Sidak, Z. K. (1967). Rectangular confidence regions for the means of multivariate normal distributions. Journal of the American Statistical Association, 62(318), 626-633. https://doi.org/10.1080/01621459.1967.10482935

Pilot Studies…

I recently had the opportunity to consult about the use pilot studies. A colleague brought to my attention a student-developed survey instrument that (allegedly) measured three dimensions –

  • Perceived Usefulness
  • Perceived Ease of Use
  • Intention to Use

These three dimension are normally associated with the Technology Acceptance Model (TAM), developed by Davis (1989), and modified since then.

These three items are often modified to focus on a specific technology. However, the student did something I had never seen before: He measured six different types of technology under the banner of the “technologies of the next industrial revolution.” Rather, than use a validated instrument as a base and modify the subject in each item, he wrote new items and allocated one item for each of the six different types of technology.

Rather than go deeper into psychometrics and why the student’s approach was flawed, let’s get back to topic.

The purpose of a pilot study is to examine the feasibility of an approach before a large scale study is performed. Pilot studies are often performed in both qualitative and quantitative research. Since the student created a new instrument, a pilot study was warranted. The student should have surveyed between 50-100 people to validate the a priori face validity properties via Exploratory Factor Analysis.

What did the student do? He surveyed 13 people to ask if the items were valid based on the wording!?!? What type of validity was he seeking? Face Validity? Language validity?

Cut to the end…the survey instrument failed confirmatory factor analysis (Tucker-Lewis Index < .90), an exploratory factor analysis resulted in the elimination of three items due to loading < .50, and the resultant 15-item survey resulting in three dimensions that made no sense (e.g., a prior face validity was incorrect). What was left was an attempt to salvage the student’s research…an endeavor I dislike but understand why its done.

Where were the red flags? I see three –

  • Attempting to measure usefulness, use of, and intention to use six different types of technology with one item each. (Buy a book! I prefer Furr, but also have Miller and Lovler)
  • Failing to impanel a group of experts to evaluate the face validity of each items
  • Failing to understand the purpose of a pilot study

Who’s to blame? The three issues mentioned above fall directly on the lap of the faculty and University. Not everybody has the skills and knowledge to advise doctoral students. Some need to focus on their strength: teaching in their domain.

Measuring perception…

A week ago, a doctoral business student was referred to me for a discussion about a specific research design. While the primary research question was somewhat convoluted, once edited the focus was on measuring perception of a behavior in a group through the lens of another (the sample), then relating that perception of the group to the sample’s perception of project performance. If one were to ask a survey participant a single question, it would be “What do you think the relationship is between A and B?” This type of question falls into the category (loosely) of (public) opinion research, not business research.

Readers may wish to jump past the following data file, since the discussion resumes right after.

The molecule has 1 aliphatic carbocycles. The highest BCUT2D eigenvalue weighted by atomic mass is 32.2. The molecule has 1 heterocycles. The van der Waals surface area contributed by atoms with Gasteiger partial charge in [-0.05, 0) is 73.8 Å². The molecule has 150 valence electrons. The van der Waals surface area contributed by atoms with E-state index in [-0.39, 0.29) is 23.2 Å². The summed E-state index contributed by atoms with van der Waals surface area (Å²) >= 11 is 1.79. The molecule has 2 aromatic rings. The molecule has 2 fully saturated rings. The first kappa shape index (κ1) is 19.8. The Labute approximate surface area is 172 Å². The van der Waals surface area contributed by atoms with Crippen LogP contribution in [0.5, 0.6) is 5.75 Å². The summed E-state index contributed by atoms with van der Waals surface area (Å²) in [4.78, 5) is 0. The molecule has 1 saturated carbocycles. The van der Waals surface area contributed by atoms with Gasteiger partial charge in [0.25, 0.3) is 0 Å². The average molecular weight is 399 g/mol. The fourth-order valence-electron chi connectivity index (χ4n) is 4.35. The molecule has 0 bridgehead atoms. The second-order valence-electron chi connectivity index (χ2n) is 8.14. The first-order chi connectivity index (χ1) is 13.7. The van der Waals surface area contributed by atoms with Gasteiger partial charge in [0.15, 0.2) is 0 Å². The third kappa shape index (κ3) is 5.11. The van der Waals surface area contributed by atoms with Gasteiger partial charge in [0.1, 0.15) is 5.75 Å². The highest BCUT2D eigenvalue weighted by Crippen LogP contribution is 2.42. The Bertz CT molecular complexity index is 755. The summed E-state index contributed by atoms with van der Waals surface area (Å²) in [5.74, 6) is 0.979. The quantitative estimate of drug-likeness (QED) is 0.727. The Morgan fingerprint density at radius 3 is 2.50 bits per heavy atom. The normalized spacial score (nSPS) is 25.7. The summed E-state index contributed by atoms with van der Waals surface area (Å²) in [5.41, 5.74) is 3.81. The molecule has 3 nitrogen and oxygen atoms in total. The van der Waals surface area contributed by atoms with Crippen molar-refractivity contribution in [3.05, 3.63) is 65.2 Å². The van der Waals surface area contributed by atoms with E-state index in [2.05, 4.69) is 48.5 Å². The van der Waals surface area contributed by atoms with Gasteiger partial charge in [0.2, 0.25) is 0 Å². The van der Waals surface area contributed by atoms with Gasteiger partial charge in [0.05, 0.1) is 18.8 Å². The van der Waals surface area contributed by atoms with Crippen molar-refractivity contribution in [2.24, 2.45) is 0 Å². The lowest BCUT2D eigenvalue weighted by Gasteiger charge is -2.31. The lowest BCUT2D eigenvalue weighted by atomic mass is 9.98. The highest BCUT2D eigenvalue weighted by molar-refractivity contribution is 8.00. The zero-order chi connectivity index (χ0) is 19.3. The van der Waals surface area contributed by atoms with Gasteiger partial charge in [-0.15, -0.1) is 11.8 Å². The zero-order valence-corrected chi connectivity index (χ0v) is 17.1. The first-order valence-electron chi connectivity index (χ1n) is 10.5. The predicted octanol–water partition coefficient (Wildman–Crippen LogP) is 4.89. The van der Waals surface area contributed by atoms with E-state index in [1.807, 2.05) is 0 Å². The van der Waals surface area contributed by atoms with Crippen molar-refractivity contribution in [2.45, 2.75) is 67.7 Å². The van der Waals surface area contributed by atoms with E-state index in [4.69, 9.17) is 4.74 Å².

Research into perceptions (and attitudes) are often studied using a qualitative research methodology. The perception of something or someone is generally explored via interviews, where the researcher collapses groups of thoughts into themes that answer the research question. This type of approach is often covered in some depth in many research methods and design textbooks.

When it comes to quantitative research, though, measuring perception is focused on the self-assessment of a sample. For example, the Perceived Stress Scale for measuring the perception of stress, or the Buss-Durkee Hostility Inventory for measuring aspects of hostility and guilt; both instruments developed by psychologists.

Using a subject’s perception of another person is problematic due to cognitive bias. This type of bias involves the systematic error in one’s perception of others. Within cognitive bias, there are three groups –

  • Fundamental Attribution Error, which involves labeling people without sufficient information, knowledge or time
  • Confirmation Bias, which is widely referred to as a common judgmental bias. Research has shown that people trick their minds on focusing on a small piece of information to confirm already developed belief
  • Self-serving Bias, which involves perceiving a situation in a manner so to plays the one perceiving in a more positive light

How would you measure validity in the proposed study? Have the sample assess behaviors in people, measure the behaviors of the people, compare the two assessments for accuracy, and factor that accuracy into the study? Seems like a long way to go, and all you are really doing is measuring the assessment ability of the sample.

I don’t know who’s at fault here for not identifying this type of fundamental issue before the student’s research proposal was developed. It may have been identified by faculty along the way and ignored by the student? It could be faculty didn’t really understand what the student was proposing due to how the research question was formed?